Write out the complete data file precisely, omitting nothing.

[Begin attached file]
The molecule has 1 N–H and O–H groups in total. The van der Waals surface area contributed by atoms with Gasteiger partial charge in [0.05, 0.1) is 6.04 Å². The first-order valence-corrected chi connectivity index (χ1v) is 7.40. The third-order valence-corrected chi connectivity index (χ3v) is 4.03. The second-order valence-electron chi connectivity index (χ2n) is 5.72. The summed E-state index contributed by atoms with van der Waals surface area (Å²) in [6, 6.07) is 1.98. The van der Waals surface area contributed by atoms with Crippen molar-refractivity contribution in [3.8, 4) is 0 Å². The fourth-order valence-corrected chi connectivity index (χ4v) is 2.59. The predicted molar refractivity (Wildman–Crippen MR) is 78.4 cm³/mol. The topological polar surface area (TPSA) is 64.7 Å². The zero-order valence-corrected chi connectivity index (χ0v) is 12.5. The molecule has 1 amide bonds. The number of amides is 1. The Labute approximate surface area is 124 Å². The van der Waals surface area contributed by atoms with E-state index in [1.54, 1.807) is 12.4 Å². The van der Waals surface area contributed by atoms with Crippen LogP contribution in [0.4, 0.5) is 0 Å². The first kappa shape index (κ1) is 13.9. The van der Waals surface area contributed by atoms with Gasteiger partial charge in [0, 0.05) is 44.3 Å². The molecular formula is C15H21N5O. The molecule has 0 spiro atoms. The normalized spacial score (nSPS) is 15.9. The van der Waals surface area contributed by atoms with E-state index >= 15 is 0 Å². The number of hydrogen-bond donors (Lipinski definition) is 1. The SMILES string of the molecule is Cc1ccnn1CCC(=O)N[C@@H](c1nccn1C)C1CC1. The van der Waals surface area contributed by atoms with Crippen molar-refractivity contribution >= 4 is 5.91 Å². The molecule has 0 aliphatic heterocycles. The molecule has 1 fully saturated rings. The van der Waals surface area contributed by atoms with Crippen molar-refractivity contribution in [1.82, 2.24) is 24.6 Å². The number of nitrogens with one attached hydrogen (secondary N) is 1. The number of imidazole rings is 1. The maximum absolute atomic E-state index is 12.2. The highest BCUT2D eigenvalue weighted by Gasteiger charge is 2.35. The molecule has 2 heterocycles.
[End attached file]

The molecule has 1 N–H and O–H groups in total. The van der Waals surface area contributed by atoms with Gasteiger partial charge in [0.05, 0.1) is 6.04 Å². The first-order valence-corrected chi connectivity index (χ1v) is 7.40. The third-order valence-corrected chi connectivity index (χ3v) is 4.03. The second-order valence-electron chi connectivity index (χ2n) is 5.72. The summed E-state index contributed by atoms with van der Waals surface area (Å²) in [6, 6.07) is 1.98. The van der Waals surface area contributed by atoms with Crippen molar-refractivity contribution in [3.8, 4) is 0 Å². The fourth-order valence-corrected chi connectivity index (χ4v) is 2.59. The predicted molar refractivity (Wildman–Crippen MR) is 78.4 cm³/mol. The topological polar surface area (TPSA) is 64.7 Å². The zero-order valence-corrected chi connectivity index (χ0v) is 12.5. The molecule has 1 amide bonds. The number of amides is 1. The Labute approximate surface area is 124 Å². The van der Waals surface area contributed by atoms with E-state index in [1.54, 1.807) is 12.4 Å². The van der Waals surface area contributed by atoms with Crippen LogP contribution in [0.4, 0.5) is 0 Å². The first kappa shape index (κ1) is 13.9. The van der Waals surface area contributed by atoms with Gasteiger partial charge in [0, 0.05) is 44.3 Å². The molecular formula is C15H21N5O. The molecule has 0 spiro atoms. The normalized spacial score (nSPS) is 15.9. The van der Waals surface area contributed by atoms with E-state index >= 15 is 0 Å². The number of hydrogen-bond donors (Lipinski definition) is 1. The SMILES string of the molecule is Cc1ccnn1CCC(=O)N[C@@H](c1nccn1C)C1CC1. The van der Waals surface area contributed by atoms with Crippen molar-refractivity contribution >= 4 is 5.91 Å². The molecule has 0 aliphatic heterocycles. The molecule has 1 fully saturated rings. The van der Waals surface area contributed by atoms with Crippen molar-refractivity contribution in [1.82, 2.24) is 24.6 Å². The number of nitrogens with one attached hydrogen (secondary N) is 1. The number of imidazole rings is 1. The maximum absolute atomic E-state index is 12.2. The highest BCUT2D eigenvalue weighted by Gasteiger charge is 2.35. The molecule has 2 heterocycles.